Rest Assured: The Link Between Identity & Stillness

Glimmering shafts of sunlight sift through my half-opened blinds, alighting my walls in dancing golden beams. Birdsong fills the air, interspersed with the dull roar…

unsplash-bonusGlimmering shafts of sunlight sift through my half-opened blinds, alighting my walls in dancing golden beams. Birdsong fills the air, interspersed with the dull roar of an occasional car passing by.

I lift my head groggily from my pillow, removing my slightly tangled hair from my face as I grope around to find my phone with half-shut eyes.

3:45pm flashes across my touchscreen.

I sigh contentedly, stretching out my legs as I soak in this moment.

It is a moment of stillness, of quiet. It is a moment of rest.

This whole napping in the mid-afternoon thing is quite a recent development. I can certainly attribute it to growing in understanding my need to rest. Sometimes it isn’t napping. In fact there are many things that I do that I find quite restful! Going for a run, writing a good story or catching up with a friend are all activities that bring a revitalizing air to an otherwise mundane or hectic day. And in discovering not only my need for rest, but that it doesn’t necessarily mean I must physically stop moving, it made me think, what prevents us from resting? Why do certain passions drain us instead of give us life?

For some of us, we keep ourselves occupied because we are afraid that, if we stop moving, we will cease to exist. Not literally, but perhaps we would cease to bring something important or valuable to our own lives and the lives of those around us. We have bought into the belief that our actions have a direct relationship with our worth. We have bought into the belief that we are what we do.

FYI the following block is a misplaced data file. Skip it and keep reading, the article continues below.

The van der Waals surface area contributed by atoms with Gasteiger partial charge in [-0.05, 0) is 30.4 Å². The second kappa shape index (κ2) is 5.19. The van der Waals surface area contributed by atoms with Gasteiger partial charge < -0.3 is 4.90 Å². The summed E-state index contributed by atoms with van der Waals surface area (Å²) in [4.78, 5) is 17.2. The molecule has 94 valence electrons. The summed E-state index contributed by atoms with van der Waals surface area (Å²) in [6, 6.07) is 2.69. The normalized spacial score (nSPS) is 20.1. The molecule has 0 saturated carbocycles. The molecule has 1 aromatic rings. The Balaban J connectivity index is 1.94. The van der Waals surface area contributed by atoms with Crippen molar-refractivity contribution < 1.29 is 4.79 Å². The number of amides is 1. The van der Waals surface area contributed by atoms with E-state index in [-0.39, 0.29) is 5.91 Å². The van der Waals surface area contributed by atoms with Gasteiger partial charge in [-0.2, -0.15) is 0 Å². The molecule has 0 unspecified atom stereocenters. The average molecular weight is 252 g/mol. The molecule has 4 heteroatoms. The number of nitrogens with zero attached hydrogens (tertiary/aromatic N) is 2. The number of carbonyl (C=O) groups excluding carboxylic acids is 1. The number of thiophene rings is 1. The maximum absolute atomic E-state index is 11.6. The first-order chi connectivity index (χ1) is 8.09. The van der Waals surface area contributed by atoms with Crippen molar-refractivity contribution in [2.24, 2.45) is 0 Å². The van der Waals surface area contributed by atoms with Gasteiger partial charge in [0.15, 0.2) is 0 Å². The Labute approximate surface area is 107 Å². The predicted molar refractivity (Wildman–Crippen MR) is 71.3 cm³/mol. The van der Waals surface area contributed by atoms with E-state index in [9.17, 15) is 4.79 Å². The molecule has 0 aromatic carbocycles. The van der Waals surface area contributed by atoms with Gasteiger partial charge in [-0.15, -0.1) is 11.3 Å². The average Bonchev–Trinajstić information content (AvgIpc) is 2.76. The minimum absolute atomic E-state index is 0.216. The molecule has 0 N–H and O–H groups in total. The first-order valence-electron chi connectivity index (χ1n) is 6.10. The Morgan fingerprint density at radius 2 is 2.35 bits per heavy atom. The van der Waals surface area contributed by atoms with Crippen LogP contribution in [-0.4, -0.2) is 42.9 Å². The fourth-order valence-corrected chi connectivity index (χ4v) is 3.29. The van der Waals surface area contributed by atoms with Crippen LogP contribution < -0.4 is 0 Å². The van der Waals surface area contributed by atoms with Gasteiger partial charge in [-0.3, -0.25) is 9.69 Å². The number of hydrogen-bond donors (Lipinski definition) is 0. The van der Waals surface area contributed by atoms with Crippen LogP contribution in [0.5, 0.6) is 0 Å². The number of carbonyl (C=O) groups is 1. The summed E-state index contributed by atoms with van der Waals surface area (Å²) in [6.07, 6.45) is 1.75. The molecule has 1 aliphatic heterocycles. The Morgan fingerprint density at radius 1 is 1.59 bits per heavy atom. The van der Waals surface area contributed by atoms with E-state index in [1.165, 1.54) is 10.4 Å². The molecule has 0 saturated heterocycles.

And when we think we are what we do, rest is a frightening prospect.

If we are simply the product of our actions, then we are captive to the tyrant of the urgent. Though we find ourselves exhausted, we flee from stillness, whether physical or within, because when our tasks cease to exist, we are afraid that our value will diminish as well.

The truth is, we are not simply the sum of our works. This marriage of task and self yields dire consequences, and is a dangerous game to play. The actions we choose to engage in are not who we are, but rather an expression of who we are. What we choose to do is not the enemy; the way we choose to perceive ourselves in relation to our action is what we must be wary of.

When we live a life running from rest, we find ourselves more cluttered than ever before. In choosing rest, we find the raging waters of our souls stilled, so we can see our own reflection clearly on its glassy surface.

And having rest is simply that – a choice. We do not stumble upon stillness. We must seek it and pursue it, with arms outstretched and claim it. Now, this is not to be done out of striving, but out of intentionality. As we see clearly, that we are not simply the sum of our actions, but rather who we are is something intrinsic, we are free to actively choose to rest.

When we know that who we are created to be runs far deeper than our actions or roles, rest is freeing, and actually enables us to pursue our passions in a healthy way. We are free to be our truest selves, and find that what we love to do comes forth from that place. We can rest, and rest assured in who we are made to be.

What do you find restful? In what ways have you seen your identity connected with what you choose to do nor not do? Share below, we’d love to know your thoughts on this!

– image credit: Luke Chesser

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